- Fiat Chrysler said Wednesday that it will "intensify measures" against the spread of the coronavirus in Italy.
- The actions include temporarily shutting down production at four plants in the country for two or three days.
- The new measures come as Italy now has 10,149 confirmed cases of the COVID-19 virus, according to Johns Hopkins University and Italy's civil protection agency.
Fiat Chrysler said Wednesday that it will "intensify measures" against the spread of the coronavirus in Italy, including temporarily closing plants there, where the government has implemented a national quarantine.
The shutdowns are staggered through this week. They include three days at three plants that produce Fiat and Alfa Romeo vehicles and two days at another plant that assembles small Jeep and Fiat crossovers. Some of the Jeep, Fiat and Alfa Romeo products are imported to the U.S.
The new measures come as Italy has 10,149 confirmed cases of the COVID-19 virus, according to Johns Hopkins University and Italy's civil protection agency, and 631 deaths from the virus, up 168 from Monday.
Other announced measures Wednesday by Fiat Chrysler include additional "intensive sanitation of work and rest areas," a work from home program for office-based employees and the slowing down of production lines to enable greater spacing of employees at their workstations.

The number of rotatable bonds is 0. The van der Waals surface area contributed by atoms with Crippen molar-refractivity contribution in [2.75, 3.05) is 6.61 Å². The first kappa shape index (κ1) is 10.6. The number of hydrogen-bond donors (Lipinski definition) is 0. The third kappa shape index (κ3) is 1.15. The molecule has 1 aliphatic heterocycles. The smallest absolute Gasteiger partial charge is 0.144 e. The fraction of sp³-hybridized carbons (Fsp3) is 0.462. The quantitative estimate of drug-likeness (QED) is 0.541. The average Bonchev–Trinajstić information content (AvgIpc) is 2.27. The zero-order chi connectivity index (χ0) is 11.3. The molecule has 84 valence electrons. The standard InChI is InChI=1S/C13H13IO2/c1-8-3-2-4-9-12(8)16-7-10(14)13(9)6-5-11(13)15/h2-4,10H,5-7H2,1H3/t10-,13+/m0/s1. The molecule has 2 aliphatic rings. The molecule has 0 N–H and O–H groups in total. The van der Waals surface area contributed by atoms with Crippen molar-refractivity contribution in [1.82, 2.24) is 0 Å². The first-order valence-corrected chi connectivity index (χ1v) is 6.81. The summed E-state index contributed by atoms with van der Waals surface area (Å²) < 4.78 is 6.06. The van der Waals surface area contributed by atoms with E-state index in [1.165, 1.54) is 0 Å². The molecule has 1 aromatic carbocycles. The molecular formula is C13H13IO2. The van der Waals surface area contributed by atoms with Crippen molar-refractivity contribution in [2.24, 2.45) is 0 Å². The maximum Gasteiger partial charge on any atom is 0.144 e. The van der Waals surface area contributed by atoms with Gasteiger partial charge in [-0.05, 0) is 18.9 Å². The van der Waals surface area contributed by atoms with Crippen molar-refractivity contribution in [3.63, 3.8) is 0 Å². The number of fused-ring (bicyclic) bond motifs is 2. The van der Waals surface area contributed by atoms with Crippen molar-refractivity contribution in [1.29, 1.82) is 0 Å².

"Fiat Chrysler Automobiles is implementing new measures across its facilities in Italy to support the nationwide campaign addressing the COVID-19 crisis," the Italian-American automaker said in a release.
Public gatherings in Italy are banned – ranging from weddings to funerals, sports events and religious services – and Italians are encouraged to stay home and "limit social contact as much as possible." Travel is only allowed for urgent work situations and emergencies or health reasons.
There are signs that even stricter measures, including a countrywide shutdown, could be imposed.
North American production for Fiat Chrysler has not been impacted by the coronavirus, according to a company spokesman.
— CNBC's Holly Ellyatt contributed to this report.